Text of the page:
Wednesday 19 August 2015

Potpourri for a Wednesday night

Family matters (of the most pleasant variety) are almost entirely keeping me away from blogging at the moment (sorry!), and will continue to do so for a while yet...

...but I've got a little bit of spare time tonight to spew out a few thoughts about what little I've read, seen and heard of the BBC in recent days (and a thousand apologies for the stomach-turning choice of imagery there)... here goes!...


I did hear a little bit of the BBC's 'migrants in Calais' coverage over the weekend in advance of that controversial ('as they say at the BBC') Songs of Praise

I heard, for example, a paper reviewer on Radio 4's Broadcasting House stick up for Songs of Praise and Labour peer Admiral Lord West (typically) strike a more balanced note. 

(I like Admiral Lord West, but as I've said before: How, in the name of Lord Hall (PBUH), can Lord West be a Labour peer?) 

No one, of course, railed against Songs of Praise on BH though.

Then I heard The World This Weekend with James Robbins, featuring a report stressing the need for 'compassion' towards the Europe-headed migrants followed by an interview with a lady refugee from Nazi Germany who was absolutely outraged at our unwillingness to take in the latest migrants en masse.

That certainly wasn't balanced. All the 'non-BBC' voices on TWTW sang from the same hymn sheet: all calling for 'compassion' towards the migrant waves; all wanting us to keep happily allowing those waves to keep crashing on our crowded shores.

That said, James Robbins asked the refugee lady a couple of 'impartial questions' about how people in the UK might feel about lots of migrants entering the country...

...but, that said (yet again), he mostly stuck to 'inviting' her to denounce the UK government (and politicians in general) over their 'anti-immigration' policies and language (raising "swarm" along the way).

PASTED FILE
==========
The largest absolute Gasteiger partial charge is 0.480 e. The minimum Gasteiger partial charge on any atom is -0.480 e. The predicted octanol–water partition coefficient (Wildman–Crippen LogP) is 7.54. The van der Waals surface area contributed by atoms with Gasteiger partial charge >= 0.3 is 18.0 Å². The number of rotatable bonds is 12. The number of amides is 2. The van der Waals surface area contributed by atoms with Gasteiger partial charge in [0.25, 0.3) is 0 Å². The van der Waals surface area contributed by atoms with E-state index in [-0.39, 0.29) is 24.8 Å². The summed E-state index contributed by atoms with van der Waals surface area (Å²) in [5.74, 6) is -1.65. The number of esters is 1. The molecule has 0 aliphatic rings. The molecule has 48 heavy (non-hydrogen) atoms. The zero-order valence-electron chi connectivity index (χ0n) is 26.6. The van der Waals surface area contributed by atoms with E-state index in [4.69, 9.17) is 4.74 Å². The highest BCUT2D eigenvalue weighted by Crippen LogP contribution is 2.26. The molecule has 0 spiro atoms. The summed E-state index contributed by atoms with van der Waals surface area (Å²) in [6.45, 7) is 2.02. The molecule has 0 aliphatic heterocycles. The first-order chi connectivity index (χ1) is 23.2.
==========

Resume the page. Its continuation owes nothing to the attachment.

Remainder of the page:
So that still clearly wasn't balanced.


What with that and all the other BBC reports I'd heard, seen and read in the past few weeks, I was feeling - by Sunday evening - thoroughly miffed-off with the BBC. 

The relentlessness of the BBC, advancing the migrants' cause at very point (as I saw it), was, therefore, truly wearing me down.

And then came that Songs of Praise...


That certainly was biased - and only added to my feeling that the BBC was trying to wear me down.

Despite Sally Magnusson's questions (see my earlier post), it projected a message of 'compassion' towards what Songs of Praise vox pop Giles Fraser (left-wing, pro-Occupy vicar) called his 'brothers and sisters' in that illegal Calais camp. 

Of course many on social media (many gladly proclaiming themselves atheists) claimed (approvingly) that its bias was entirely Christian in origin, pace the great English poet George Herbert:
Having been tenant long to a rich lord,
    Not thriving, I resolvèd to be bold,
    And make a suit unto him, to afford
A new small-rented lease, and cancel th’ old. 
In heaven at his manor I him sought;
    They told me there that he was lately gone
    About some land, which he had dearly bought
Long since on earth, to take possessiòn.